Progress is being made to save the lives of mothers and newborns around the world. Still, every minute, a woman dies of complications in pregnancy and childbirth, leaving her baby more likely to die within two years. Most of these deaths could be prevented. Join The Huffington Post and the Mothers Day Every Day campaign in the global movement to call upon world leaders to invest in health workers and strengthen health systems so that every day, everywhere in the world, all women and newborns have access to lifesaving care.
Ask a mother anywhere about her top priority, and she'll say, without hesitation, her children. Every American family tells the story of a mother who went without luxuries or even comforts so her children could have the best possible start in life. We take such stories for granted because we usually take mothers for granted. They are always there with the extra sweater, the cookies, the hug when we need it, right?
Not necessarily. For many children, the stark reality is life without a mother. This Mother's Day, and every day, some 1,400 children will lose their mothers -- one every minute. In every generation, ten million mothers die, leaving ten million families bereft. Nearly all of these women die in Africa, or Asia, or in the poorest countries of Latin America. Many die giving birth or shortly after -- and everyone is the poorer for it.
In the United States "dying in childbirth" occurs rarely. But for women in most poor countries, pregnancy and childbirth are the leading causes of death and disability. In Africa, one woman in every 26 risk dying of maternal causes, compared to 1 in 4,800 in the United States. In some countries, the numbers have gotten worse recently, not better.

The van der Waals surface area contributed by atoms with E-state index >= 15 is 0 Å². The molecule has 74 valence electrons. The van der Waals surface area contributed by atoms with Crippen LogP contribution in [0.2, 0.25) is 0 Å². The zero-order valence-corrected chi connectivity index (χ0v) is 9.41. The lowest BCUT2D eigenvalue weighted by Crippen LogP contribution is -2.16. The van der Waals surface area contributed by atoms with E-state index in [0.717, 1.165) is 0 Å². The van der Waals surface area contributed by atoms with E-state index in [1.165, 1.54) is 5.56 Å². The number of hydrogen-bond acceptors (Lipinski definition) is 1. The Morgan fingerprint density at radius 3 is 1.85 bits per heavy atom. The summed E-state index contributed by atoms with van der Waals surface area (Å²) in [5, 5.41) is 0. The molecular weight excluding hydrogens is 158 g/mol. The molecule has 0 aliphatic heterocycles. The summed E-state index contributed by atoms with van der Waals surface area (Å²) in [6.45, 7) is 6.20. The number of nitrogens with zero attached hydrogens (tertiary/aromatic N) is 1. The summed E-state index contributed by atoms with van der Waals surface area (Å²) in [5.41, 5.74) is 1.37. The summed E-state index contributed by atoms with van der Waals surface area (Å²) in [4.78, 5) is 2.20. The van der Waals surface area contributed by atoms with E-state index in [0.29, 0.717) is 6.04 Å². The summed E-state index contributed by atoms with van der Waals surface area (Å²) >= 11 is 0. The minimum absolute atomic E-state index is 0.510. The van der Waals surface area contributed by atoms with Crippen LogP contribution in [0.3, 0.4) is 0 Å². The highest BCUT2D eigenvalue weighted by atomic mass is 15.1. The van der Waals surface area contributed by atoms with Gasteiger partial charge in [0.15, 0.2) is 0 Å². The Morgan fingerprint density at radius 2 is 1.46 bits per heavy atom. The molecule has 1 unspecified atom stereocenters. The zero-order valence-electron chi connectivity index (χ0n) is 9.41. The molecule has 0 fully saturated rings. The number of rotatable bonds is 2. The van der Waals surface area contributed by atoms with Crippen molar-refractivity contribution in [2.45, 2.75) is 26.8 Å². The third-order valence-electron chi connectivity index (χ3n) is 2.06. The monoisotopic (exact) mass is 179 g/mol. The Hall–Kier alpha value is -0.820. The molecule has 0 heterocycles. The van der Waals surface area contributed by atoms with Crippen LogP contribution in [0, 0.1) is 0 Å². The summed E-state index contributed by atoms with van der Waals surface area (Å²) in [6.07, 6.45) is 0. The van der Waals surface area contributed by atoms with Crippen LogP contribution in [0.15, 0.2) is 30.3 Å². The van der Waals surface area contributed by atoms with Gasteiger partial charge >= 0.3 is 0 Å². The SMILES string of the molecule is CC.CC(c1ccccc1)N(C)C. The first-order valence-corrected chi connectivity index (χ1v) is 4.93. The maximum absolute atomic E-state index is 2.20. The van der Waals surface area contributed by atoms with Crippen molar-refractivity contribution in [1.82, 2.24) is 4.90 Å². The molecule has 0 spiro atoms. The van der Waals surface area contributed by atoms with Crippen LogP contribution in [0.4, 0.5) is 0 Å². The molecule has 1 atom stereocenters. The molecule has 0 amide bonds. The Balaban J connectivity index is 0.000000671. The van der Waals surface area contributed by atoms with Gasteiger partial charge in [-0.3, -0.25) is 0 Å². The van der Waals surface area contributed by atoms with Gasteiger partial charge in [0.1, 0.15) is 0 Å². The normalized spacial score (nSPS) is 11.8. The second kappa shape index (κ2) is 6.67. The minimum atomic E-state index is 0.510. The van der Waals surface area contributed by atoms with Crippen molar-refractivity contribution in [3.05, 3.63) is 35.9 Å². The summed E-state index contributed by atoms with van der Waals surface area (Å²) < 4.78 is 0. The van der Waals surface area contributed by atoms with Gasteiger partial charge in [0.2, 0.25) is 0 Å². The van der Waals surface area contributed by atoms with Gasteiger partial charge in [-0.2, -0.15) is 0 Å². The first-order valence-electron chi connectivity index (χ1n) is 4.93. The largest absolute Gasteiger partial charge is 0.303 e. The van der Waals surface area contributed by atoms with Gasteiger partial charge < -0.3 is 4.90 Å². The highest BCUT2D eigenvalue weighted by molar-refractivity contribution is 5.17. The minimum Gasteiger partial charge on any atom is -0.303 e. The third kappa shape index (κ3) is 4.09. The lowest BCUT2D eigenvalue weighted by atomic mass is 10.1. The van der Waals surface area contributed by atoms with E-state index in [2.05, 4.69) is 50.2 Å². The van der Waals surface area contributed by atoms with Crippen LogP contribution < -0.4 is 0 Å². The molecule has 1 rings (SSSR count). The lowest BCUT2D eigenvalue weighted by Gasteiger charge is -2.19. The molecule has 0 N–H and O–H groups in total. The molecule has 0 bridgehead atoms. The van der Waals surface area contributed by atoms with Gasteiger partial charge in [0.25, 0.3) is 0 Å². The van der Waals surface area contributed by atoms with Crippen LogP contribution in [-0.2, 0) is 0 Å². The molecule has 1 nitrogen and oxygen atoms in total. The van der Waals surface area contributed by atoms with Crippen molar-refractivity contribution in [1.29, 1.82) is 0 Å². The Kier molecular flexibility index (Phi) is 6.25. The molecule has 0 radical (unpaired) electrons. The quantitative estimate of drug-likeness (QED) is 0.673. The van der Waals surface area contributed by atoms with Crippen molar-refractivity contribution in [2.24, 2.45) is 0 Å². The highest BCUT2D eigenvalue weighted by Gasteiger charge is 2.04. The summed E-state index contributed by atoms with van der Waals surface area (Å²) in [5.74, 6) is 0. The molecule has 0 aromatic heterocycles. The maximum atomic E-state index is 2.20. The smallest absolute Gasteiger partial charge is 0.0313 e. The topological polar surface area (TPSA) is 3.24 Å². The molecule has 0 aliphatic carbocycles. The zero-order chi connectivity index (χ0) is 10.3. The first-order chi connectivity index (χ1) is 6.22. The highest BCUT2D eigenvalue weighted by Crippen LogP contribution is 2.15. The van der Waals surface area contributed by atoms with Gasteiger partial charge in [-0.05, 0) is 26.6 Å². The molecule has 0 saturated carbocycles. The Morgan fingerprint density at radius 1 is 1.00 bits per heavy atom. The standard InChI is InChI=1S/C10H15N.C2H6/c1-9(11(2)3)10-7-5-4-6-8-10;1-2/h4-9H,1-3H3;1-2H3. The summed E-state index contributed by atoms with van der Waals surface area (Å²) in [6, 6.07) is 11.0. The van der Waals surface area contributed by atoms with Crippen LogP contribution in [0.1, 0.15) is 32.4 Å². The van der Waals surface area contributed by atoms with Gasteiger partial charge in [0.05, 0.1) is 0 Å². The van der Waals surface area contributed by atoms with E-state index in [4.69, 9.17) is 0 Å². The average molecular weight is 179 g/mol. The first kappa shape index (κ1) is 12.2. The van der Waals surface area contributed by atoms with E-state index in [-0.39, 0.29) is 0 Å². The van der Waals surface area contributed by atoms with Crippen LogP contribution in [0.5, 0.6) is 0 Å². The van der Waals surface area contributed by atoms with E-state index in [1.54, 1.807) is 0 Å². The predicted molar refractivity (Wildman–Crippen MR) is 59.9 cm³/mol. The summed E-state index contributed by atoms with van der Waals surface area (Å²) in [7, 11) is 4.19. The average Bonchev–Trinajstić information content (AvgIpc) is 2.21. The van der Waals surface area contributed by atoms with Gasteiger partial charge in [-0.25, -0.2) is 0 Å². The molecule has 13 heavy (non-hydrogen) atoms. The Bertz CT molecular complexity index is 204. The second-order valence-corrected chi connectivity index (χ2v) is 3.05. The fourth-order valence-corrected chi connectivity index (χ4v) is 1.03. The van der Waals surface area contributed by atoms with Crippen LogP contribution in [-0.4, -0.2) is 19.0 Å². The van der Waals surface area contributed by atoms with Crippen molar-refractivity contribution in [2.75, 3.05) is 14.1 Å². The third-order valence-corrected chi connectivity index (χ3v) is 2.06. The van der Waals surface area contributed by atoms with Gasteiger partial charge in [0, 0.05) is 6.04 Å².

We are so used to the idea that mothers are strong, resourceful and ever-present that we forget that mothers need protection too. Yet every minute, somewhere in the world:
• 380 women become pregnant, half of whom did not plan or want the pregnancy.
• 110 women experience a pregnancy-related complication.
• 40 women have an unsafe abortion.
• Ten people are infected with HIV. Most are women.
• One woman dies from a cause related to pregnancy or childbirth. Perhaps 30 more suffer injury or illness.
In 2000, leaders from 189 nations adopted the United Nations Millennium Development Goals. Yet over halfway towards the 2015 target MDG 5, improving maternal health is the goal that has made the least amount of progress.
What would it take to accelerate progress towards MDG 5 and give mothers worldwide the protection they need? We already know what to do, and it is not rocket science, nor is it even as hard as curing cancer or AIDS. Giving women around the world access to contraceptives and family planning could reduce the number of maternal deaths by a third. Providing them access to skilled health workers during the time of birth and to emergency obstetric care when needed would save hundred of thousands of lives.
And it would be cost-effective. Study after study has pointed out that a country's economic and political health can be measured in the health of its women.
Let us not take mothers for granted anywhere in the world. With the right investments we can make motherhood safer and keep more of them alive for their children to love and for their families and communities to lean on. It is time to make every day Mother's Day.
The White Ribbon Alliance for Safe Motherhood and CARE, two organizations at the forefront of global women's health issues, have joined Secretary Donna Shalala and UNICEF Executive Director Ann Veneman and a distinguished group of advocates to promote Mothers Day Every Day, a campaign that raises awareness and advocates for greater U.S. leadership to improve maternal and newborn health globally. To learn more, visit www.mothersdayeveryday.org or follow us on Twitter at @WRAglobal , hashtag #MDED .
Check out the rest of our Countdown to Mother's Day series by clicking here
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